a parish became associated with a religious house and the sub.'^equent 
employment of stipendiaries. The words i)arson and vicar had not lieen 
observed in any charter, according to Sir James Dalrymple. l>efore 
the time of David i. (see Connell, i. 24). The reign of King David I 
1124-1153, contributed largely to the settlement of religinus I ■■"-- ^^'th 
appropriations of churches (Connell, i. 35), with their teinds, ju: :id 

vicarage. Some early examples are furnished of writs issued in name of 
King William the Lion (1165-1214) to enforce payment of t 

(Thomson's ed. Acts of Pari lament of Scotland, i. W). X" - "^ ■ 

were promulgated bv the Provincial Comicils regulating tb' . . ■'« 

appropriation of teinds before the lleformation. The tcinds were mfwe llie 
subject of taxation, along with other Church revenues, by the 1 'M-^ >" l-'-| 
(see Dr. Joseph Pobertson's Concilia Scotia:, and also I'l.lacc lo llml 


work, p. Ixv, in regard to the celebrated 15oiamunds Roll made up in 


The latest case which has come under the writer's notice of the erection 
of a parish and its endowment with teinds, with manse and garden, before 
the Eeformation, is that of the parish and parish church of Desk- 
ford, by charter of erection by "WilHam, Bishop of Aberdeen, dated l;"th 
Oetol»er 1543. The charter narrates that Alexander Ogilvy of that Ilk 
rebuilt the chapel of Deskford, had it adorned with ornaments and priestly 
vestments, and procured its dedication and cousecration into a church. 
Thereupon he applied to the bishop, by petilion, to have the chapel erected 
into a parish church, on the ground that the parish church of Fordyce was 
too remote for many of tlie parishioners for their attendance on Lord's 
days and festival days, especially in inclement weather, and the 
inhal)itants were too numerous for one pastor, while the residents 
in the barony of Deskford had to travel to the said church by desert ways. 
The charter bears that, after sixty days' notice of the petition having l.iccn 
given to all parties havmg interest by public edict, the bishop, with consent 
of his chapter, erected the chapel into a parish church, with all the privileges 
and immunities belonuing of right or custom thereto, with bell-tower and 
bells, baptismal font, cemetery and right of sepulture, and of ministering 
and bestowing all other sacraments of the Cluu-cli on the parishioners within 
the bounds of the barony of Deskford, to be called in all time coming the 
Parish Church of St. John of Deskford. It further bears that the dean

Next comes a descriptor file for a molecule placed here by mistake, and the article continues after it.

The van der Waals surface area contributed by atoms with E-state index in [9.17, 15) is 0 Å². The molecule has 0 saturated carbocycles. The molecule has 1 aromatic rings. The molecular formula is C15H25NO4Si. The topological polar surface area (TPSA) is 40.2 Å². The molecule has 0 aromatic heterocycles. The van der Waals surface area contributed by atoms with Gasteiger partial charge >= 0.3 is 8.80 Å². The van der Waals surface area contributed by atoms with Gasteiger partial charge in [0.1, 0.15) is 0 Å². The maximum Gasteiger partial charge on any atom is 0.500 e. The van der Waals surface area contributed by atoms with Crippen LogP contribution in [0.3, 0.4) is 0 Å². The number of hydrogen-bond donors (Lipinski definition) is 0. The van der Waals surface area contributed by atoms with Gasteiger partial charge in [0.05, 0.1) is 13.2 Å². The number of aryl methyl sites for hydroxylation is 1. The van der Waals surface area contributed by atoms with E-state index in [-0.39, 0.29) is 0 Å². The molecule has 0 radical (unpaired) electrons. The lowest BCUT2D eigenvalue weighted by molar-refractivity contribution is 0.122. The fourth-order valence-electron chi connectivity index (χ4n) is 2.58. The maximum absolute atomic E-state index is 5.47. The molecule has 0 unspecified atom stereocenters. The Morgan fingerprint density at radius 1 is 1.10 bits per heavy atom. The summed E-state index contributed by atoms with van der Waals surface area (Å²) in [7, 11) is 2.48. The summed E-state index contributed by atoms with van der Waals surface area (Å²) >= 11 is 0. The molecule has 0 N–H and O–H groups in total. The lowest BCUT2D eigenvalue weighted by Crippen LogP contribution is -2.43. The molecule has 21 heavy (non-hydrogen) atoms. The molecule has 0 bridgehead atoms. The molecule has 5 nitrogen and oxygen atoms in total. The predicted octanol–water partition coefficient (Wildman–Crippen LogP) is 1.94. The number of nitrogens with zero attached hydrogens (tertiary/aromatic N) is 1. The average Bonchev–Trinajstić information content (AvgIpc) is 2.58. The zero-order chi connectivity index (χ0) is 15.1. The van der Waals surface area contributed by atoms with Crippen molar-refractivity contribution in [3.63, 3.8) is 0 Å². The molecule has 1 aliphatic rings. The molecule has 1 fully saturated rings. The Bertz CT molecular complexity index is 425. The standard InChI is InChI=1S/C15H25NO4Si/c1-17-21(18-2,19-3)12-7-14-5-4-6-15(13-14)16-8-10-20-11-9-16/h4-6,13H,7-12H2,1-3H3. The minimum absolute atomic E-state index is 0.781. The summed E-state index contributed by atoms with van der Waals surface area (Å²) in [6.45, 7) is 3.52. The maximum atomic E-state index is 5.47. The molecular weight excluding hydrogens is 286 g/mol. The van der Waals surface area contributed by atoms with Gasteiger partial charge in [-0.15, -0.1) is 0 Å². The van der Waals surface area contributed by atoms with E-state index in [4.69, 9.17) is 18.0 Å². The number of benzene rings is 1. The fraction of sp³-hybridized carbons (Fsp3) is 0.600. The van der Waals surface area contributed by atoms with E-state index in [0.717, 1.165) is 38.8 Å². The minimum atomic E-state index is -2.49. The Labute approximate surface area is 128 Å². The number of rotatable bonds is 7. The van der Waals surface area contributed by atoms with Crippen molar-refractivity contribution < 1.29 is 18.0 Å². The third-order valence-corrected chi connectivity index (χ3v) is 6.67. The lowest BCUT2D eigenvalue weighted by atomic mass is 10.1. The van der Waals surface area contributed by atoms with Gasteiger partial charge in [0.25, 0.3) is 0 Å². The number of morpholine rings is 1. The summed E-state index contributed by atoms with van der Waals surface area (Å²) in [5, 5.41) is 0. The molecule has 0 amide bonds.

and cliapter were to present a fit man to be ordained as priest, and were to 
provide out of the teinds of the church of Deskford a yearly stipend of £8 
Scots. It is also stated that said Alexander Ogilvy had granted a garden 
and manse suitable thereto in perpetual alms. To which proceedings, by 
notarial instrument, Sir John Piobertson, perpetual vicar of the church of 
Fordyce, for himself and his successors, gave his consent. Thus we have not 
only a parish erected, but what was at that time considered a suital»le pro- 
vision made for it out of teinds, in addition to a manse and garden. (Si e 
Sir William Fraser's Report on the ]\ISS. of Countess Dowager of Seafield, 
nktorical MSS. Commission, 1804, pp. 232, 233.) 

The character of the parish also had a distinct bearing upon the teinds. 
At the period of the Eeformation there were 940 parochial benefices, of 
wliich 262 were designed imtronate, the incumbent being appointed by the 
patron, and 678 as patrimonial, because they were parts of greater benefices 
Ijelonging to bishops or appropriated to abbeys and other religious houses. 
In the patronate the incumbent was styled rector or parson, and had right 
to the whole teinds. He sometimes granted a tack to the patron or other 
])0wcrrul heritor for a limited tack duty. An example of this is found in 
the AiHiandale Papers. Mr. James Livingstone, parson of IMoffat, granted a 
tack, on 17th January 1544, to John Johnstone of tliat Ilk, liis lieirs and 
assignees, of his whole parsonage and vicarage of his kirk of ]\Ioffat for 
three years following Whitsunday next, " with all and sundry teynd schavis, 
toynd lamliis, teynd woU, stirkis, geise, grise, hay, afferandis, eniolunientis, 
fiuitis, and recbtuis ])ertincnts," for payment of a rent of £100 Scots (see 
Sir William Fraser's Peport, 1807, Historical MSS. Commission, p. 19). In 
the patrimonial parislies the teinds belonged to the l>ishop, abl>ey, or religious 
bouse, and the benefice was served by a vicar, stipendiary, or a member of 
the corporation, who received his stipend out of the teinds, sometimes only